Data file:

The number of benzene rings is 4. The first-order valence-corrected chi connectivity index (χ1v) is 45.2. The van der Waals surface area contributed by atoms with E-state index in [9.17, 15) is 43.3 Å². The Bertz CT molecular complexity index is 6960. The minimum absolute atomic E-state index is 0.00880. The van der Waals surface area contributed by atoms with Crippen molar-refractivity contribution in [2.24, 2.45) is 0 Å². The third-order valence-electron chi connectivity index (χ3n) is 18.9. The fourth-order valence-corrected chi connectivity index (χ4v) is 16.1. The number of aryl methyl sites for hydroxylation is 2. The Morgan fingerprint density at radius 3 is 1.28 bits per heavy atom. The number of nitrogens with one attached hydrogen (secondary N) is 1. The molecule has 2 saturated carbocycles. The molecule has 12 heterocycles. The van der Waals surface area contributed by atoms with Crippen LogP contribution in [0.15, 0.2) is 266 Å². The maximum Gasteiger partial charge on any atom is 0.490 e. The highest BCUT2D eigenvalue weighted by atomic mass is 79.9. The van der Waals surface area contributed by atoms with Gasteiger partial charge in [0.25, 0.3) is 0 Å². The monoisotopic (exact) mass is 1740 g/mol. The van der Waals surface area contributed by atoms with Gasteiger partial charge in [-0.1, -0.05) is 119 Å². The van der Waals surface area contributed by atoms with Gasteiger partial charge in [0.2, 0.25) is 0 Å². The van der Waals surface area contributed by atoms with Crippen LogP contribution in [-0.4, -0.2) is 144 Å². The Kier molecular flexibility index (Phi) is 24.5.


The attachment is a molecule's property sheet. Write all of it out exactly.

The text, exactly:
The number of benzene rings is 4. The first-order valence-corrected chi connectivity index (χ1v) is 45.2. The van der Waals surface area contributed by atoms with E-state index in [9.17, 15) is 43.3 Å². The Bertz CT molecular complexity index is 6960. The minimum absolute atomic E-state index is 0.00880. The van der Waals surface area contributed by atoms with Crippen molar-refractivity contribution in [2.24, 2.45) is 0 Å². The third-order valence-electron chi connectivity index (χ3n) is 18.9. The fourth-order valence-corrected chi connectivity index (χ4v) is 16.1. The number of aryl methyl sites for hydroxylation is 2. The Morgan fingerprint density at radius 3 is 1.28 bits per heavy atom. The number of nitrogens with one attached hydrogen (secondary N) is 1. The molecule has 2 saturated carbocycles. The molecule has 12 heterocycles. The van der Waals surface area contributed by atoms with Crippen LogP contribution in [0.15, 0.2) is 266 Å². The maximum Gasteiger partial charge on any atom is 0.490 e. The highest BCUT2D eigenvalue weighted by atomic mass is 79.9. The van der Waals surface area contributed by atoms with Gasteiger partial charge in [0.25, 0.3) is 0 Å². The monoisotopic (exact) mass is 1740 g/mol. The van der Waals surface area contributed by atoms with Gasteiger partial charge in [-0.1, -0.05) is 119 Å². The van der Waals surface area contributed by atoms with Gasteiger partial charge in [0.2, 0.25) is 0 Å². The van der Waals surface area contributed by atoms with Crippen LogP contribution in [-0.4, -0.2) is 144 Å². The Kier molecular flexibility index (Phi) is 24.5.